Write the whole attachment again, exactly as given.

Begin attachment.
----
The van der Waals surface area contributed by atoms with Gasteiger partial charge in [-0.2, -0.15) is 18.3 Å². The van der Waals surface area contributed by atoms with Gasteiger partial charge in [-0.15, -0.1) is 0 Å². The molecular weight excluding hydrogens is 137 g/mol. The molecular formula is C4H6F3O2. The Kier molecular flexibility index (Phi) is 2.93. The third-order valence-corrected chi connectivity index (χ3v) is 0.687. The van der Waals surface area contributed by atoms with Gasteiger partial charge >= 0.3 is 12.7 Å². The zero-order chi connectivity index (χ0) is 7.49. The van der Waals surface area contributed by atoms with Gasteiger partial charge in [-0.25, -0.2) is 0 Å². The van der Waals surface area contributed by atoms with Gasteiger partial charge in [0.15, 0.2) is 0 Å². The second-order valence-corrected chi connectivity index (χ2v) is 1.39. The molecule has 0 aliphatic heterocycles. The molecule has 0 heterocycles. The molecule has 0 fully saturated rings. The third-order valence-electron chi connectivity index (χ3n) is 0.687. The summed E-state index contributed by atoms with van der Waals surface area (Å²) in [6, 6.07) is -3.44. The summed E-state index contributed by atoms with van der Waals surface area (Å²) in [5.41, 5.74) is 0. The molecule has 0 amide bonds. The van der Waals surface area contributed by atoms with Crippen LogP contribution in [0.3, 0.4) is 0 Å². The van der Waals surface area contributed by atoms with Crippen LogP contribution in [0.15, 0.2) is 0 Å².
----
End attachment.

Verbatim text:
The van der Waals surface area contributed by atoms with Gasteiger partial charge in [-0.2, -0.15) is 18.3 Å². The van der Waals surface area contributed by atoms with Gasteiger partial charge in [-0.15, -0.1) is 0 Å². The molecular weight excluding hydrogens is 137 g/mol. The molecular formula is C4H6F3O2. The Kier molecular flexibility index (Phi) is 2.93. The third-order valence-corrected chi connectivity index (χ3v) is 0.687. The van der Waals surface area contributed by atoms with Gasteiger partial charge >= 0.3 is 12.7 Å². The zero-order chi connectivity index (χ0) is 7.49. The van der Waals surface area contributed by atoms with Gasteiger partial charge in [-0.25, -0.2) is 0 Å². The van der Waals surface area contributed by atoms with Gasteiger partial charge in [0.15, 0.2) is 0 Å². The second-order valence-corrected chi connectivity index (χ2v) is 1.39. The molecule has 0 aliphatic heterocycles. The molecule has 0 heterocycles. The molecule has 0 fully saturated rings. The third-order valence-electron chi connectivity index (χ3n) is 0.687. The summed E-state index contributed by atoms with van der Waals surface area (Å²) in [6, 6.07) is -3.44. The summed E-state index contributed by atoms with van der Waals surface area (Å²) in [5.41, 5.74) is 0. The molecule has 0 amide bonds. The van der Waals surface area contributed by atoms with Crippen LogP contribution in [0.3, 0.4) is 0 Å². The van der Waals surface area contributed by atoms with Crippen LogP contribution in [0.15, 0.2) is 0 Å².